Mental health challenges rise as work-from-home demands drag on

Jaime Aguilar remembers when he left the office to work at home — March 13 — and can tell you the precise number of days he’s been away.

“They gathered us around and told us starting tomorrow, we are going to work from home until we figure out what is going on with this pandemic. They talked about coming back in July. And then July passed. I have been working from home for 186 days now, but who is counting,” he said last week.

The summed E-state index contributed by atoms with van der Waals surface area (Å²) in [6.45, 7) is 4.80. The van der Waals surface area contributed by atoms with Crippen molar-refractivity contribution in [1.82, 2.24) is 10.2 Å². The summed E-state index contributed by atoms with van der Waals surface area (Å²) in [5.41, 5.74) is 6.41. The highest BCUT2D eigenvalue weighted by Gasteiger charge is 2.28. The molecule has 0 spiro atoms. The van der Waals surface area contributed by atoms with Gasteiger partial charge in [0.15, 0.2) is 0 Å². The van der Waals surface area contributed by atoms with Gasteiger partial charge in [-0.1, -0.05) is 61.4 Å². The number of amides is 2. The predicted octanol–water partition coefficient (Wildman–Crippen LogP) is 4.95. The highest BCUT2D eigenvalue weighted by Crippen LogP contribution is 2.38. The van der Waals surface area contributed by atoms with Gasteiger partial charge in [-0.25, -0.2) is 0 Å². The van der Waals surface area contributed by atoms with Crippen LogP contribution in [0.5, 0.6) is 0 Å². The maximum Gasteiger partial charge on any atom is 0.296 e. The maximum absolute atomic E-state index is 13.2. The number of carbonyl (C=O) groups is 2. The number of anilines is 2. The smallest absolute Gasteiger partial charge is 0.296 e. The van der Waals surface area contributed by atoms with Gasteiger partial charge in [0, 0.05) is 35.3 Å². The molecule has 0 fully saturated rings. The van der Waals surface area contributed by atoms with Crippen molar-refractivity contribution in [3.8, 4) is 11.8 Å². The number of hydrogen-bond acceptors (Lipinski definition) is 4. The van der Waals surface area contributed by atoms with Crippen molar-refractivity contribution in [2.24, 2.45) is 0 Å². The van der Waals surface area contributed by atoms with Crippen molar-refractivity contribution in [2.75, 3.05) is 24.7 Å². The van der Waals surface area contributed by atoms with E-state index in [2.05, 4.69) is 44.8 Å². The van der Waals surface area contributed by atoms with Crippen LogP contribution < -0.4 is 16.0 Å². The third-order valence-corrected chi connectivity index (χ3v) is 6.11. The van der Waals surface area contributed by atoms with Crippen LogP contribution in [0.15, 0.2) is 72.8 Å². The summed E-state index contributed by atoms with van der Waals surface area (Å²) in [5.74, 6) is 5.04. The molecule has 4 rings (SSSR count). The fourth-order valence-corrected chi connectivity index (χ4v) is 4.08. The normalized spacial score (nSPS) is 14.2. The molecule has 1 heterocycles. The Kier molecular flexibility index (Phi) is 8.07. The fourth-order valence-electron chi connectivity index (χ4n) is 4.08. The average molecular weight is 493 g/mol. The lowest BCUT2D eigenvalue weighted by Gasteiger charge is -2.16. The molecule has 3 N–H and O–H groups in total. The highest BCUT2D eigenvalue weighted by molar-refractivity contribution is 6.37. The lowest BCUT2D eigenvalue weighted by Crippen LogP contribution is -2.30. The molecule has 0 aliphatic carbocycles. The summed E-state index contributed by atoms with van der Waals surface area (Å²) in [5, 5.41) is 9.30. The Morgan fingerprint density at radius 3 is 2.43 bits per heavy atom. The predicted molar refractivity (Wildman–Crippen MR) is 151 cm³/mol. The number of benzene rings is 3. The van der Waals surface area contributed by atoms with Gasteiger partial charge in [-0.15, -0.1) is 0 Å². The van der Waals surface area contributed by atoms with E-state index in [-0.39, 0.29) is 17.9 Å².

The transition was “very exciting” at first, said Aguilar, a digital communication specialist at the Community First Foundation in Arvada. But it didn’t take long for problems to emerge and frustrations to mount. Early on, his old computer didn’t prove robust enough to handling video meetings.

When Aguilar’s wife, Denver City Councilwoman Jamie Torres, joined him in the home office, it strained the broadband connection. The

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